Wingsuit base jumping is a new incarnation of a winter sport you probably have heard of before--base jumping. With wingsuit base jumping, you literally gain the ability to fly with the addition of a wingsuit with "wings" to the usual assortment of protective gear that base jumping requires. With this incredible extreme winter sport, you ski off a cliff with your skis on, then kick away your skis and use your wingsuit alone to fly the wind currents and land yourself safely.
With kite snowboarding, you will be using a little extra help from an attached parachute (called a "kite") that will pick up the wind currents and help to propel you along on your snowboard at faster speeds than you could achieve without the kite. This extreme winter sport requires better than average lower body strength and fine-tuned coordination, as well as knowledge of how to control your snowboard if your kite suddenly gets more of a lift than you were expecting.
Heliskiing and Heli-snowboarding
Heliskiing allows skiers of all skill levels to travel past the slopes you can reach on foot with a little help from their friendly neighborhood helicopter pilot. Snowboarders can also do the same. With heliskiing and heli-snowboarding, the goal is to drop the skier or snowboarder off at the top of a remote and inaccessible peak, from which you can make your way down as quickly or slowly as you like to the ground level.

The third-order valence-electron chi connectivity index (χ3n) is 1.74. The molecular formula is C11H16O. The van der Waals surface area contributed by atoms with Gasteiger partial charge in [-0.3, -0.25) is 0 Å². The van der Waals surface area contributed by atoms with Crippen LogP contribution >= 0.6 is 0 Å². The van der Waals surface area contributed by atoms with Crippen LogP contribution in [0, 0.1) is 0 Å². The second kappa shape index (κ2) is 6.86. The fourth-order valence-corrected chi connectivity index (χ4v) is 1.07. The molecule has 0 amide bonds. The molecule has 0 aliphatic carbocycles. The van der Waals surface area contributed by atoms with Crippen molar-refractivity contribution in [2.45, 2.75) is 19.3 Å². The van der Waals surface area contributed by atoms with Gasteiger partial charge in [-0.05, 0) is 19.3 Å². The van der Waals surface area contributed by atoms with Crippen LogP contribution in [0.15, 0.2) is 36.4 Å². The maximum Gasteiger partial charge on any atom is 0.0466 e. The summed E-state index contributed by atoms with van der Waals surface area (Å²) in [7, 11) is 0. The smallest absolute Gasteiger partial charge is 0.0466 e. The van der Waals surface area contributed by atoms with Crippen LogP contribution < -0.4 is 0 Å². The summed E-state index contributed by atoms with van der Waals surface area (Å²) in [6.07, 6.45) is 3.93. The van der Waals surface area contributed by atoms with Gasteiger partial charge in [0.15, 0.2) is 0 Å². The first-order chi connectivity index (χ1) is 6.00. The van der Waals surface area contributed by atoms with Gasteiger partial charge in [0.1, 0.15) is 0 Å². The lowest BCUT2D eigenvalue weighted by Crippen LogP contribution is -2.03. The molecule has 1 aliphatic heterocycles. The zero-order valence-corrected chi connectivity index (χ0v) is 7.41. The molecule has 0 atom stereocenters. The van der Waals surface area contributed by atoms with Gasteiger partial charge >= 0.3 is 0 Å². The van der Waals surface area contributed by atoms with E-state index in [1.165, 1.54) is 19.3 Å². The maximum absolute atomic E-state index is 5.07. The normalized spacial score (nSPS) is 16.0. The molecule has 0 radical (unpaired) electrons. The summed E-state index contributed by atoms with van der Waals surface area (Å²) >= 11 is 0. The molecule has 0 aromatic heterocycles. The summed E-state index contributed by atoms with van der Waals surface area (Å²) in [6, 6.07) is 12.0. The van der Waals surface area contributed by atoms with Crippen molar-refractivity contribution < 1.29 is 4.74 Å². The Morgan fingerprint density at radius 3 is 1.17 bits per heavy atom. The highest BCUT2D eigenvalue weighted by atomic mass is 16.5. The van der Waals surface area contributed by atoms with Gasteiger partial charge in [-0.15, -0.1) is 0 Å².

With snow kayaking, you simply use a kayak to do what you would normally expect your skis or snowboard (or even a nice winter sled or toboggan) to do for you. The challenge comes in part with hauling your kayak up the side of the slope, and in part with controlling the kayak on the way down to the ground level again. While many snow enthusiasts do this on lower or moderate slopes, the most extreme form of snow kayaking can take you right up to the mountain peak itself.
Polar Bear Plunge
The polar bear plunge is in part one of the craziest winter sports you've never heard of, and in part a sentimental and commemorative gesture that is guaranteed to be remembered by the jumper and their nearest and dearest. To perform the polar bear plunge, dress in as little as possible (or nothing at all). Find a very cold, appropriate depth body of water. Then jump in, and jump right back out again. Be sure to get a friend to take your picture too!